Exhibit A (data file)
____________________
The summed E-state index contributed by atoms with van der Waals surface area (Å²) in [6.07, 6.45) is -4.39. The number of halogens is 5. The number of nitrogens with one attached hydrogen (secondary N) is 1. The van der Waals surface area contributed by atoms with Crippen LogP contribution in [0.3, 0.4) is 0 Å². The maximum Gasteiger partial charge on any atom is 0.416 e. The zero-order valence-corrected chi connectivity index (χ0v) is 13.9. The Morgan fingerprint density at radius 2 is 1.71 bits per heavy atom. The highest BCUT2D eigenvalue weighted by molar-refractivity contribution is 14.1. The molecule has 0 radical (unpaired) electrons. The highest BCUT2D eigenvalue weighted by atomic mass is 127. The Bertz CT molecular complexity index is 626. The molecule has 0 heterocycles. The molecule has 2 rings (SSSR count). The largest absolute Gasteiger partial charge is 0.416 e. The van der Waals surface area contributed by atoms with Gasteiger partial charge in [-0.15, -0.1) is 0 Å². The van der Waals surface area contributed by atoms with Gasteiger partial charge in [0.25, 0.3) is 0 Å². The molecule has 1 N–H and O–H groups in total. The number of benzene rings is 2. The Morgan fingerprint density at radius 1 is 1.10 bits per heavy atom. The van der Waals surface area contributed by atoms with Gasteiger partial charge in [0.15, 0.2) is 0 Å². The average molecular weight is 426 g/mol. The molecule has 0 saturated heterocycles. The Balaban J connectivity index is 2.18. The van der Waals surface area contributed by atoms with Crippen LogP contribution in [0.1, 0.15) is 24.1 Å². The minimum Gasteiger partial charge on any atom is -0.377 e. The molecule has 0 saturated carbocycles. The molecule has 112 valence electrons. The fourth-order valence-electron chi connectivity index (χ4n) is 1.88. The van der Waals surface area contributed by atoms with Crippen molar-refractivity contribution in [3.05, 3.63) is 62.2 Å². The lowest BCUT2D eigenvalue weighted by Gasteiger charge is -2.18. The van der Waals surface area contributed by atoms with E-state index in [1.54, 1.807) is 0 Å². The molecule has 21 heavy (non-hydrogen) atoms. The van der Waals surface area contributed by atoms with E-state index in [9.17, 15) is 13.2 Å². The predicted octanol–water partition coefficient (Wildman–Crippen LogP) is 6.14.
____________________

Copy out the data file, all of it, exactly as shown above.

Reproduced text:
The summed E-state index contributed by atoms with van der Waals surface area (Å²) in [6.07, 6.45) is -4.39. The number of halogens is 5. The number of nitrogens with one attached hydrogen (secondary N) is 1. The van der Waals surface area contributed by atoms with Crippen LogP contribution in [0.3, 0.4) is 0 Å². The maximum Gasteiger partial charge on any atom is 0.416 e. The zero-order valence-corrected chi connectivity index (χ0v) is 13.9. The Morgan fingerprint density at radius 2 is 1.71 bits per heavy atom. The highest BCUT2D eigenvalue weighted by molar-refractivity contribution is 14.1. The molecule has 0 radical (unpaired) electrons. The highest BCUT2D eigenvalue weighted by atomic mass is 127. The Bertz CT molecular complexity index is 626. The molecule has 0 heterocycles. The molecule has 2 rings (SSSR count). The largest absolute Gasteiger partial charge is 0.416 e. The van der Waals surface area contributed by atoms with Gasteiger partial charge in [-0.15, -0.1) is 0 Å². The van der Waals surface area contributed by atoms with Gasteiger partial charge in [0.25, 0.3) is 0 Å². The molecule has 1 N–H and O–H groups in total. The number of benzene rings is 2. The Morgan fingerprint density at radius 1 is 1.10 bits per heavy atom. The van der Waals surface area contributed by atoms with Gasteiger partial charge in [0.15, 0.2) is 0 Å². The average molecular weight is 426 g/mol. The molecule has 0 saturated heterocycles. The Balaban J connectivity index is 2.18. The van der Waals surface area contributed by atoms with Crippen LogP contribution in [0.1, 0.15) is 24.1 Å². The minimum Gasteiger partial charge on any atom is -0.377 e. The molecule has 0 saturated carbocycles. The molecule has 112 valence electrons. The fourth-order valence-electron chi connectivity index (χ4n) is 1.88. The van der Waals surface area contributed by atoms with Crippen molar-refractivity contribution in [3.05, 3.63) is 62.2 Å². The lowest BCUT2D eigenvalue weighted by Gasteiger charge is -2.18. The van der Waals surface area contributed by atoms with E-state index in [1.54, 1.807) is 0 Å². The molecule has 21 heavy (non-hydrogen) atoms. The van der Waals surface area contributed by atoms with E-state index in [9.17, 15) is 13.2 Å². The predicted octanol–water partition coefficient (Wildman–Crippen LogP) is 6.14.